Even though Whistler will receive a $6 million boost to municipal coffers, Mayor Ken Melamed remains anxious about funding for the athletes village construction.
"This is a momentous day for Whistler and not just for Whistler but for all resort communities around the province," Melamed said on hearing of Premier Gordon Campbells announcement last weekend that the province will increase the amount of hotel room tax revenue it dishes out to B.C.s 13 resort communities.
It is the "financial tools" Whistler has been seeking for years.
Whistlers share of the 10 per cent hotel room tax collected by the province will increase from 2 per cent to 6 per cent annually. At Whistlers current hotel occupancy rates and prices that equates to a jump in hotel tax revenue from $3 million per year to an estimated $9 million in 2007.
The premier made the announcement at the B.C. Chamber of Commerces annual general meeting in Invermere May 27.
"This new revenue-sharing strategy is one more tool we can give resort communities to unleash their vision for becoming world-class tourism destinations," Campbell said.
Under the new agreement, the province will give up an estimated $10 million in hotel tax revenue, which will be shared amongst Fernie, Golden, Harrison Hot Springs, Invermere, Kimberley, Osoyoos, Radium Hot Springs, Revelstoke, Rossland, Tofino, Uculelet, Valemount and Whistler. However, not every town will receive the same percentage of the hotel tax. A formula based on tourist accommodation per capita will determine how much hotel tax revenue each of the 13 communities will collect.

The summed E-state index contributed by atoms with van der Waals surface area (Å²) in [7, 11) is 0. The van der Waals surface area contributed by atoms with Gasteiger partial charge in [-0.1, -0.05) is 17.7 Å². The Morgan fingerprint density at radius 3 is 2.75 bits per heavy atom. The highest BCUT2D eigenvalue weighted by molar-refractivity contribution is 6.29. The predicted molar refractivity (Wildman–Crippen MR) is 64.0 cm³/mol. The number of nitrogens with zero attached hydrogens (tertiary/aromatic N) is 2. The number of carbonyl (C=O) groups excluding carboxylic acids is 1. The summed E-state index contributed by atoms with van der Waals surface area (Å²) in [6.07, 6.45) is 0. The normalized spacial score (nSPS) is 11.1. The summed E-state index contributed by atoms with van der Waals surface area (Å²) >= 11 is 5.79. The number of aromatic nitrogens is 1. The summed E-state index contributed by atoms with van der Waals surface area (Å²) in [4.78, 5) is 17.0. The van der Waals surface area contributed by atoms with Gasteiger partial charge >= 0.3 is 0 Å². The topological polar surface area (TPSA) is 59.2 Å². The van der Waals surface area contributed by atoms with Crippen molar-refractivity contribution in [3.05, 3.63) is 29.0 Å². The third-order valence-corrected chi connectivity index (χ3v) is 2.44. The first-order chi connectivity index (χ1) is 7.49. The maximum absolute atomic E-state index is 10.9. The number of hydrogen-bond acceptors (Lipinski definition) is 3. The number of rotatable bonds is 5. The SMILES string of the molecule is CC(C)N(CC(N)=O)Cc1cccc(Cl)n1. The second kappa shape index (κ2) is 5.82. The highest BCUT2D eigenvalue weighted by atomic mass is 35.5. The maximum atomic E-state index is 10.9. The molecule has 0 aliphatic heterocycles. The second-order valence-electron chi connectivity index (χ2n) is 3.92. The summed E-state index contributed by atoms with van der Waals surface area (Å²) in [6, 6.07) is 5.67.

In terms of dollars, Whistler is the biggest beneficiary of the new formula. According to a 2002 KPMG study, Whistler generates about $1 billion in tourist spending annually, or 11 per cent of total tourist spending in British Columbia.
West Vancouver-Garibaldi MLA Joan McIntyre said Whistlers patience paid off.
"In my several reports to council I had asked for Whistlers patience on this issue," McIntyre said. "A new provincial mandate and finance minister last spring meant tax policies had to be reviewed as part of a provincial resort strategy.
"Unfortunately Whistler had to wait a little longer than they had hoped for but hopefully it is a very happy result."
Legislation to enact the change still has to be passed by the legislature in Victoria.
Designed to help B.C. resort communities compete with American resorts that receive substantial subsidization through state sales tax revenues, B.C.s room tax sharing strategy could allow Whistler to fund basic infrastructure like transit, a contingency fund, and resort marketing. It could also help build employee housing and go toward a portion of the athletes village budget, Mayor Ken Melamed said after councils May 29 meeting.
"We will have greater flexibility to spend this additional four per cent than we had in the original (model)," Melamed said. And although he cited the new plan as being a good thing for B.C.s resort communities, he cautioned against windfall thinking.
"In some peoples minds its already been spent but council has not actually put into mind money it didnt have."
A hotel tax task force struck last month will prioritize items the new money could be used to address, including the athletes village. Construction of the village needs to begin soon in order to meet the 2010 Games deadlines.
Whistler has been scrambling to find supplementary funding for the 43-hectare village near Function Junction that will house 2,400 athletes during the 2010 Winter Olympic and Paralympic Games. In addition to new hotel tax revenue, Whistler has asked the province to consider other options in which the municipality could cover the gap between Vancouver Organizing Committees (VANOC) $45.5 million contribution and the estimated $180-million cost of the village. The municipality is still waiting to hear from the Minister of Economic Development, Colin Hansen, who said 10 days ago that Whistler would receive a response from the Ministry within one month.
"We dont want to end up like Torino, putting in shower curtains while the athletes are walking into their rooms," Melamed said.